(also known as my only Covid-19 post)
Let’s talk about mirrors
On a good day, when we have warning, a mirror is not horrifying. It’s pretty good, actually. Hair combed? Check. Clean face? Check. Lip gloss? A bit of makeup? Okay! Looking in the mirror is doable! Give a wink and a gun and carry on. You’ve got this.
Now let’s talk about C-19 and mirrors
However the Covid-19 mirror is a whole other story. There is no wink and gun. Makeup? Probably not so much. Sleepy faces. Messy buns. Sweat pants. And a sloppy relaxed way of being. Slow and safe in our homes— dodging the mirrors. Even so Covid-19, left unsatisfied said “hey man, you not only get a mirror, you also get a magnifying glass.” Yikes!! And that’s when you discover your lady moustache is out of control, or there’s a chunk of spinach in your teeth from Tuesday. You thank God you’re social distancing and those masks are suddenly a brilliant accessory.
Take a good long look at yourself
The mirror and magnifying glass not only show us our lady moustaches, blackheads and un-flossed teeth—that metaphorical magnifying mirror shows our character. And it’s ruthless!
C-19 truly enhancs who we are. It really does. If you’re a resilient person it has brought out the “okay, I’ve got this” mentality. If you are fearful it had you lining up at the store purchasing too much toilet paper and Lysol wipes, canned goods, dry goods, yeast, hording the most ridiculous things all in fear of lack. If you are anxious you may have been self-medicating with extra helpings of your favorite Malbec or Cab-sauv. If you are a naysayer it’s the end of the world and if you’re a do-gooder you are running extra errands, leaving groceries on people’s steps and checking in on them. Bless you. The whole pandemic just made us more us—more who we are. It’s amplified us to ourselves and our people. If you’ve never thought about this until now, well, you’re welcome.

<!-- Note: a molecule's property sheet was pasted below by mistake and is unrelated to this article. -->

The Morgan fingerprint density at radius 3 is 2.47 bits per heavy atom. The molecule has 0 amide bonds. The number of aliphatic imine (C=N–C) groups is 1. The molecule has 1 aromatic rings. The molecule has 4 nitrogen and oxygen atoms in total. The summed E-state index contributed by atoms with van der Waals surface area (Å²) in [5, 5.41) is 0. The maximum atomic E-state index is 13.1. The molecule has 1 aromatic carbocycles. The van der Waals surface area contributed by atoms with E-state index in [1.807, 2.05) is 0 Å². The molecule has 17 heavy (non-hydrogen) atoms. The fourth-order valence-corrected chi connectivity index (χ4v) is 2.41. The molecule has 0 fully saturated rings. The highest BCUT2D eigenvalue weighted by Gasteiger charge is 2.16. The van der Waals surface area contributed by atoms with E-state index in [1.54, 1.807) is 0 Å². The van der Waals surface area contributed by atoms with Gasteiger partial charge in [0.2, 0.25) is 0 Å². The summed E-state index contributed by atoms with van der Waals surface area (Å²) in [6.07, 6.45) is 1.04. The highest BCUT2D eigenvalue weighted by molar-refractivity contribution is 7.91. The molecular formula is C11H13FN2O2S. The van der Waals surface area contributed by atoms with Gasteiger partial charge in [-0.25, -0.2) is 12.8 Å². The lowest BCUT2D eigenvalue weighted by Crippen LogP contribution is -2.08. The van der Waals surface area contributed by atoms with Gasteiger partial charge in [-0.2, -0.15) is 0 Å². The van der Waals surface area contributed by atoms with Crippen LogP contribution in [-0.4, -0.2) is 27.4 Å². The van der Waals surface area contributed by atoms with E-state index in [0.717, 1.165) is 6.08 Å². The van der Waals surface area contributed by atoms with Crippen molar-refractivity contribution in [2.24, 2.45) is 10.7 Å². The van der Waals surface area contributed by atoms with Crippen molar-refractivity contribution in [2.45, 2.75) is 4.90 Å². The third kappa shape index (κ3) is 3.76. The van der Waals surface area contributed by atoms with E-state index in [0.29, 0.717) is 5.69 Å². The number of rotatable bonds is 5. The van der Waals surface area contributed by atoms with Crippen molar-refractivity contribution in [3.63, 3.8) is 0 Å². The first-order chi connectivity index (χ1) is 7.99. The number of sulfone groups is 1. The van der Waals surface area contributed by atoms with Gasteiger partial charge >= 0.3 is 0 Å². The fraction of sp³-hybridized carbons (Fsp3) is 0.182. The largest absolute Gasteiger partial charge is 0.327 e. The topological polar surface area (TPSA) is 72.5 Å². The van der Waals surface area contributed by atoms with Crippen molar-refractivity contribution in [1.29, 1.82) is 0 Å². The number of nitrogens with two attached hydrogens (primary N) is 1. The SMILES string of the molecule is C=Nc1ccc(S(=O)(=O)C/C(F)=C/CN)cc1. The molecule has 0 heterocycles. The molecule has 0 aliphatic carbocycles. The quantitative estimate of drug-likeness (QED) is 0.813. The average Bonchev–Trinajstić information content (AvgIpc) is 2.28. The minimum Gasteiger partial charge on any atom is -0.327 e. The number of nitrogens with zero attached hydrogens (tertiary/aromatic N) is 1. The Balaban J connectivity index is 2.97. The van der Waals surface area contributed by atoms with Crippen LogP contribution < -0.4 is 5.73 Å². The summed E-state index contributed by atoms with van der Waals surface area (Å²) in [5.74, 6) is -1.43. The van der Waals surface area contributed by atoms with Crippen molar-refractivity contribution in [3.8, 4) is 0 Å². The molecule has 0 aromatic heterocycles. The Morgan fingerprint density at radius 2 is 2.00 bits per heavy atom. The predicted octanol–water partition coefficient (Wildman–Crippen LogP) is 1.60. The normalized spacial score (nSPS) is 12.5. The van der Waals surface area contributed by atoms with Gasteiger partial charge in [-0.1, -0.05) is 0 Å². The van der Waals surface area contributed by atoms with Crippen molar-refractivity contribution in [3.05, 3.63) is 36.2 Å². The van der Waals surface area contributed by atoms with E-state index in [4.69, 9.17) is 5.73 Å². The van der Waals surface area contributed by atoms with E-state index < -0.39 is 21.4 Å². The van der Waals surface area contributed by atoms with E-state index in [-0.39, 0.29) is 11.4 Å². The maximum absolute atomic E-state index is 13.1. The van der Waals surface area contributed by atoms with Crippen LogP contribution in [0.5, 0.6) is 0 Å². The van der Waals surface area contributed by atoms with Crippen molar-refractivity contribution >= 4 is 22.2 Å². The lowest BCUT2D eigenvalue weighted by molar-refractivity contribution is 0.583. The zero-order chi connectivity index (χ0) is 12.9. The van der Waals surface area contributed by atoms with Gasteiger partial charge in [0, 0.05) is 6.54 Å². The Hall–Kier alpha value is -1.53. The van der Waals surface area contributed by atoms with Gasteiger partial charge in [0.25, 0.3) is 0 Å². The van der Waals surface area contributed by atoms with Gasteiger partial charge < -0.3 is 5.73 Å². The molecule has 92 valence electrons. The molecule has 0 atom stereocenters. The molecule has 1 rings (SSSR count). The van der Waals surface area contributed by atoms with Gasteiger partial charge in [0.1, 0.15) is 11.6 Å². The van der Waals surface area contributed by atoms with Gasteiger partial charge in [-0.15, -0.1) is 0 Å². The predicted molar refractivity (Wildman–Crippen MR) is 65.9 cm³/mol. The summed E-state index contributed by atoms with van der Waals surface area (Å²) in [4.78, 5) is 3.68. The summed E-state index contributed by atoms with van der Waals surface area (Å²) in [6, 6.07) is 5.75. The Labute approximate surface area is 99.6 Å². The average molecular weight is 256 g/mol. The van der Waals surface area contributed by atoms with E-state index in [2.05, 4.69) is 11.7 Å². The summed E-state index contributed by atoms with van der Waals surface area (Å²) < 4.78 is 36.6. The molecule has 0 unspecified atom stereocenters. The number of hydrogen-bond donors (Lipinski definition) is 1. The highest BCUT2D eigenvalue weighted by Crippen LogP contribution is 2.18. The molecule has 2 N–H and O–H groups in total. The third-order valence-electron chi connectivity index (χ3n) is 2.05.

Besides being careful with our germs we were given the opportunity to take a long hard look at ourselves, our character and our lives. How do we exist when all the distractions are stripped away—when we’re not at work, at the gym, running our kids here and there—when we’re not chit chatting with colleagues like we used to and now we’re with our families 24/7. Or in my case pretty much completely alone almost all the time.
A long, long look
It may be uncomfortable or it may be perfectly alright. But in any case we should look. We were forced to stop everything. The pause button was hit. We can notice the silence and the other sounds that come from it—see how it feels—and learn from it or maybe just remind ourselves of things we need reminding of.
I’m going to speak in general terms here. I believe that we are blessed by an agreeability in Saskatchewan. It is remarkable that when the province shut down everyone quietly went to their homes, maybe grumbling, maybe freaked out and nervous, maybe subtly shaking a fist but they did it. They went home and closed their doors and stayed there—mostly.
Everyone kept track of the numbers. I’ve never been much of a numbers person myself. I struggled with math but during the pandemic I’d be watching those numbers wondering if that’s how stock traders feel. Numbers up. Numbers down. No changes. All get some kind of a reaction.
We all stepped back and watched each other, nosy neighbors from the window. I noticed a lot more people walking around here. There was sort of an irony in that. While the rest of the world was showing empty streets (New York, London, Venice) the traffic in front of my house increased tenfold!! Everyone was walking. Walking their dog. Walking their spouse. Walking their kid. Their baby. Just walking. Getting fresh air. Decompressing. Getting out of the house because—there was nowhere else to go.
The only real place to look
There’s really only place to look. Inward.
Deep, right? Good.
Because that’s where the answers are—and we all deserve some time there, no matter how uncomfortable.
Now, give yourself a wink and a gun and carry on!